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The Daily Wildcat

The Daily Wildcat


    Want to promote wild mismanagement of water resources? Then vote ‘yes’ on Prop. 200

    Lauren Myers columnist
    Lauren Myers

    Tucson is a desert city, which means we perennially confront one important issue: water. In this year’s election cycle, voters will decide on Proposition 200, a ballot initiative that ostensibly seeks to conserve Tucson’s water. Unfortunately, this initiative is a poorly conceived fiasco that will cause more damage to our city than it prevents.

    Prop. 200 is a beast of an initiative that tries to accomplish too much at once and ends up accomplishing nothing at all. Its principal goals are to repeal the city’s $14-a-month garbage collection fee, prohibit treated effluent from being blended with drinking water, cap new connections to the current Tucson Water system and prohibit the city from sharing water with other local and regional providers. Several of these goals are, in principle, great ideas. After all, who wants to drink effluent? However, Prop. 200 addresses its goals in incredibly ineffective, counterproductive ways.

    The first item addressed by the initiative is the city’s garbage collection fee, which appears on Tucson Water’s monthly statements. Although the fee itself is controversial, the initiative not only repeals the fee but also prohibits the city from raising sales taxes, reducing waste services or privatizing any part of the utility to offset this loss of funds. But $24 million can’t evaporate from the city budget without consequences. Since the fee was designed to free up general funds for police, firefighters and road improvements, these services are likely to face the first cuts if Prop. 200 passes. Anyone who has to drive on Tucson’s pothole-infested streets (or down I-10 lately) knows that the last thing we need is less money for road construction.

    A second major goal of the initiative is to prohibit the city from recycling treated waste water as drinking water. The public is justifiably revolted by the specter of “”toilet-to-tap”” water; however, under state law the city is already prohibited from delivering effluent as drinking water.

    Unfortunately, besides being redundant and useless, this section of the initiative will also hinder conservation efforts. According to the text of the proposition, effluent must be disposed of or used only for irrigation. This means that businesses that currently use waste water for a variety of commercial and industrial purposes will have to switch to using drinking water – placing even more demand on Tucson’s supply of clean, potable water.

    One of the most important sections of the proposition will prohibit new connections to the Tucson Water system once water deliveries reach 140,000 acre-feet per year. This cap is a totally arbitrary number. Tucson’s 100-year Assured Water Supply (a figure determined by the state government) is 184,000 acre-feet per year. Thus, the initiative will prevent Tucson Water from delivering 44,000 acre-feet of reliable, renewable water each year – that’s over 14.3 billion gallons of water rendered inaccessible. The stunning illogic of this arbitrary rule will seriously hamper efforts to manage our city’s growth.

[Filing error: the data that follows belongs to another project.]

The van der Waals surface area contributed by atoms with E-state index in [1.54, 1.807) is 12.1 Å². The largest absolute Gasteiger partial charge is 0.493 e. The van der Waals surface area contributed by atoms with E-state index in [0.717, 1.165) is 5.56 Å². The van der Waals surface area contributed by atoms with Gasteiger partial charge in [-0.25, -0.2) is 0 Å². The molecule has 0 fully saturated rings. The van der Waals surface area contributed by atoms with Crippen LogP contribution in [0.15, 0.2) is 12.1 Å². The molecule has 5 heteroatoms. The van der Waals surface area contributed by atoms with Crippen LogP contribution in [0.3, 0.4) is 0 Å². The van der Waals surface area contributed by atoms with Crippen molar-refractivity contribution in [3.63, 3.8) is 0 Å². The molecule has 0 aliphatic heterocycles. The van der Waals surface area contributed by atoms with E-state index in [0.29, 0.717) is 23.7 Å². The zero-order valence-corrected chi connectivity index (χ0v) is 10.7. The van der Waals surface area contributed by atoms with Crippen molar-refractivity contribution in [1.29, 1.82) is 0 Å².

Perhaps most dangerously, this section of Prop. 200 will promote water mismanagement and urban sprawl. Under state law, builders can become their own water providers by moving outside the Tucson Water service area and sinking wells into the groundwater aquifer. Thus, once new connections to Tucson Water are capped, development will be forced to the outskirts of the city and place huge stress on the aquifer, instead of using renewable water delivered from the Central Arizona Project. Ironically, in the name of conservation, Prop. 200 actually promotes urban sprawl, potentially damaging the environment and straining the city’s over-burdened infrastructure.

    Finally, the proposition will prohibit Tucson Water from sharing its resources with other regional water providers. Our city government currently has a web of water-sharing agreements, in which both parties agree to share their resources if one provider experiences an emergency. Prop. 200 would cut off this support after 10 days – no exceptions. This tears Tucson out of a regional support network that includes Marana, Oro Valley, University Medical Center, the VA hospital and our very own UA campus, among others. This is a nasty, unneighborly and selfish way to manage resources. It will set a truly appalling precedent for the region if Tucson adopts a resource management model that promotes conflict over cooperation.

    Although Proposition 200 addresses important water-related issues confronting our city and region, it does so in a dangerously counterproductive fashion. Tucson can’t afford to pass this poorly conceived, multi-tentacled beast of an initiative that comes disguised in conservationists’ clothing. When elections roll around this November, protect our city’s water resources by voting “”no”” on Proposition 200.

    Lauren Myers is a sophomore majoring in math and microbiology. She can be reached at

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